A 3.5-lakh rupee car can quickly become a 5 or 6 lakh car, especially if it is an old German. Since you are on a tight budget, forget the old German cars. Eliminate them. If you thought a ’13 XUV500 was a handful to maintain, you should try an old Skoda or VW. My brother has spent over 1-lakh on his 2012 Jetta in the last year (injectors, clutch etc.) and his superbly maintained one-hand-driven example suffered two breakdowns (again, due to the injectors once and the other was a clutch failure). Buying a 10-year-old German car on a budget is imprudent.
Keeping the tight budget in mind, here’s what I would buy for 3.5 – 4 lakhs:
- Honda City (buy the newest & cleanest example you can find)
- Toyota Corolla (buy the newest & cleanest example you can find)
- Honda Civic (dirt cheap as it has zero resale)
Also consider well-rounded cheap cars like the Aspire 1.5 TDCi which are a hoot to drive, family-friendly and have poor resale (you can get good examples for cheap).
You’ll be happy with any of these. It’s a myth that you need to spend big bucks or buy a German for driving pleasure. Give me a Honda Brio or a City with nice tyres and I’ll show you non-stop giggles. Happy shopping, bud!
Here’s what BHPian lamborghini had to say about the matter:
I’d avoid the Polo due to space issues, though a petrol Vento / Rapid could be a good option: being a NA engine, it’s fairly reliable though clutch & body parts could be expensive to replace (but that will be the case with any of these cars).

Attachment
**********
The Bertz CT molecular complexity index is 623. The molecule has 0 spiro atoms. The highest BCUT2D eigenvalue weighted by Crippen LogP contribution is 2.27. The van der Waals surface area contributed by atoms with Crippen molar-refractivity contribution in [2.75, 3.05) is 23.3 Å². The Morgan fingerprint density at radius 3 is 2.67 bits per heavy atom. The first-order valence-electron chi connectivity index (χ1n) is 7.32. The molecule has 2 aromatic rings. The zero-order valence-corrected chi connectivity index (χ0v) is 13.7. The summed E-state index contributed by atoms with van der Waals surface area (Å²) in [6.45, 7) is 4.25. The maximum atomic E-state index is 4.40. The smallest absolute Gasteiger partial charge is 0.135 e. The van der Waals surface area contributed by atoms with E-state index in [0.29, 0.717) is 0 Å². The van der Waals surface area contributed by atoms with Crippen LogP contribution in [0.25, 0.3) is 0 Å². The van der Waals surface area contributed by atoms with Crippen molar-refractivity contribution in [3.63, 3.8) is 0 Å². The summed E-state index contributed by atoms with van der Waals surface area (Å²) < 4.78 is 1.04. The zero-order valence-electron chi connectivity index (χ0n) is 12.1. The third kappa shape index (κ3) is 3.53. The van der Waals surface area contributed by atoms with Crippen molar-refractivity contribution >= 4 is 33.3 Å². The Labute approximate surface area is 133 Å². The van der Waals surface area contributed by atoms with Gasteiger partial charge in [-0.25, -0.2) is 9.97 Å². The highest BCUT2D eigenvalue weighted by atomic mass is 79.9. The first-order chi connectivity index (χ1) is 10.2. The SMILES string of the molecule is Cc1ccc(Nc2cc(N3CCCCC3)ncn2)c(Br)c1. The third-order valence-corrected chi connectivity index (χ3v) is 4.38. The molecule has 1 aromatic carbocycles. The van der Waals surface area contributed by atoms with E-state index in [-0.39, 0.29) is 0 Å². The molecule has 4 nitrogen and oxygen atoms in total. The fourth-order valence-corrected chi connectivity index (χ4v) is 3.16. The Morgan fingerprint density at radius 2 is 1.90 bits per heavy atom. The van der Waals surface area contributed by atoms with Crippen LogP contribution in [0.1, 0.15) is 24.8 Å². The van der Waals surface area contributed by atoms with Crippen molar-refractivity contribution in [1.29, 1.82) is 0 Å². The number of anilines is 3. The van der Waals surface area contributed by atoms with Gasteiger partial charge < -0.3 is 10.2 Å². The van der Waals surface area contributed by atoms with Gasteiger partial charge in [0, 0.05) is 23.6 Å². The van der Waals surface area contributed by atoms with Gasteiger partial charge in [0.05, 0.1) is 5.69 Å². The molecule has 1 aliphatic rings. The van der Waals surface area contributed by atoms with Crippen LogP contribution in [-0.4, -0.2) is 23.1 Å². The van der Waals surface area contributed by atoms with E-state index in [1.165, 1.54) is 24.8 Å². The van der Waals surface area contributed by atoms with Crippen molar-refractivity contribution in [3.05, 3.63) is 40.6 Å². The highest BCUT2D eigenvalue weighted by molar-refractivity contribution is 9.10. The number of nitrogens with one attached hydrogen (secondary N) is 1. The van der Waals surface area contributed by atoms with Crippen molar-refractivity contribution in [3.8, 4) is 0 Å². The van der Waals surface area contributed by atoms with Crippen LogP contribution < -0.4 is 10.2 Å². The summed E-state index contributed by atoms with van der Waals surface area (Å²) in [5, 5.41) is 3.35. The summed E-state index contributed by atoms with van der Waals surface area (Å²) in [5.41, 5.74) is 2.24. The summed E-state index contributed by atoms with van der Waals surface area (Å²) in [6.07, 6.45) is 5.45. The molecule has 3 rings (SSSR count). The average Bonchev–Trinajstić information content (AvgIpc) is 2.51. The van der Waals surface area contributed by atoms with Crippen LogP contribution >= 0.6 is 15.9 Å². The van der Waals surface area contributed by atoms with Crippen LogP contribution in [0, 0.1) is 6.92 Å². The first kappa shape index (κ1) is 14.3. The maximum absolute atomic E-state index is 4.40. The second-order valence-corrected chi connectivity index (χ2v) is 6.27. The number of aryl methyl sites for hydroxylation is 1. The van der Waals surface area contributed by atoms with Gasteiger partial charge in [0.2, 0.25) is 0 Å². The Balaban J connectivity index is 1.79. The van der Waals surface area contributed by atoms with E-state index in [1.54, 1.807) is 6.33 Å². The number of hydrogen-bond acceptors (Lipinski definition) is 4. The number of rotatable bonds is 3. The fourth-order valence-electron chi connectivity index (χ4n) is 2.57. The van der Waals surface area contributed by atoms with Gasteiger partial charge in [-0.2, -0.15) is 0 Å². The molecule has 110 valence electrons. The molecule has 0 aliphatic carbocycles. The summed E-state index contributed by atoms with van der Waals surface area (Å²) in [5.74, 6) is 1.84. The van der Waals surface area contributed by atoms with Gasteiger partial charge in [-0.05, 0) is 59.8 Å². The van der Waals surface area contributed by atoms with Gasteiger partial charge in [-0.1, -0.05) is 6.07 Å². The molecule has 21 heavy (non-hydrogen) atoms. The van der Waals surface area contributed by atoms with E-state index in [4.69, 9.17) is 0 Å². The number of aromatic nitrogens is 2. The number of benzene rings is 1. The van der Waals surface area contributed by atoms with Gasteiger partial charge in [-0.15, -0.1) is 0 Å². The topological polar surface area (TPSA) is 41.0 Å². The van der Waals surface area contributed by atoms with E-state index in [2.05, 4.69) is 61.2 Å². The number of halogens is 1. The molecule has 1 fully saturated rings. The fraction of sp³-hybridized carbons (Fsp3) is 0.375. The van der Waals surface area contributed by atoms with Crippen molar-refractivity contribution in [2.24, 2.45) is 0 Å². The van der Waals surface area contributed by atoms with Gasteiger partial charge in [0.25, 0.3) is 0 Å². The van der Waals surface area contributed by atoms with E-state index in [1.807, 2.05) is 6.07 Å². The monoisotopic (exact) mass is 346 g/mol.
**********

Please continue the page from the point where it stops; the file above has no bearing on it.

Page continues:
Another option I would look at is the Corolla : the previous generation was extremely well built and there are several threads on similar pre-owned purchases such as this one.
City & Civic may not offer you the carefree driving experience owing to their ground clearance : the Corolla and Rapid too have been known for scraping their underbody, but it isn’t as bad as the City & Civic. Between these, the heart would vote for the Civic and the head would prefer the City (better FE, lower spares cost & easy availability of parts).
If you want an enthusiast’s choice, and if you have a good connection for spares : there is a Mitsubishi Cedia on the TBHP classifieds that could be worth considering.
Here’s what BHPian nik0502 had to say about the matter:
I would suggest you look at newer cars even if it means buying a smaller car. Big cars come with big maintenance costs as you are already experiencing with XUV.
I have a 2010 Honda Civic VAT. Bought used when it was about 4 years old. The car was in excellent condition and has always been serviced at the authorised service centre. Total Kms on Odo are 110K. The car was flawless till the 9-year mark. And started showing age after that.
I have spent over a lac in maintaining it in last one year which includes a new radiator, new hoses, new head gasket, new shock absorbers, it needed new springs too since the springs became too soft but I installed RogerAB and that is helping, a new self actuator, new paint since original paint started cracking. New seat and armrest covers and the car is far from perfect. I still have to get the original Honda engine mount which costs ~15K. The power steering needs to be fixed the rubber beadings have given up all this for a well-maintained car. And I have not accounted for the regular maintenance like tyres and service.
Here’s what BHPian powertrain had to say about the matter:
I’ve got 2 words for you – Toyota Corolla
3.5-4L will give you a 2010-11-12 Altis. Just take the car you shortlist to the Toyota A.S.S & for a nominal fee, they will check your car & give you the service history.
Choose well & you’re in for years of trouble-free ownership!
Check out BHPian comments for more insights and information.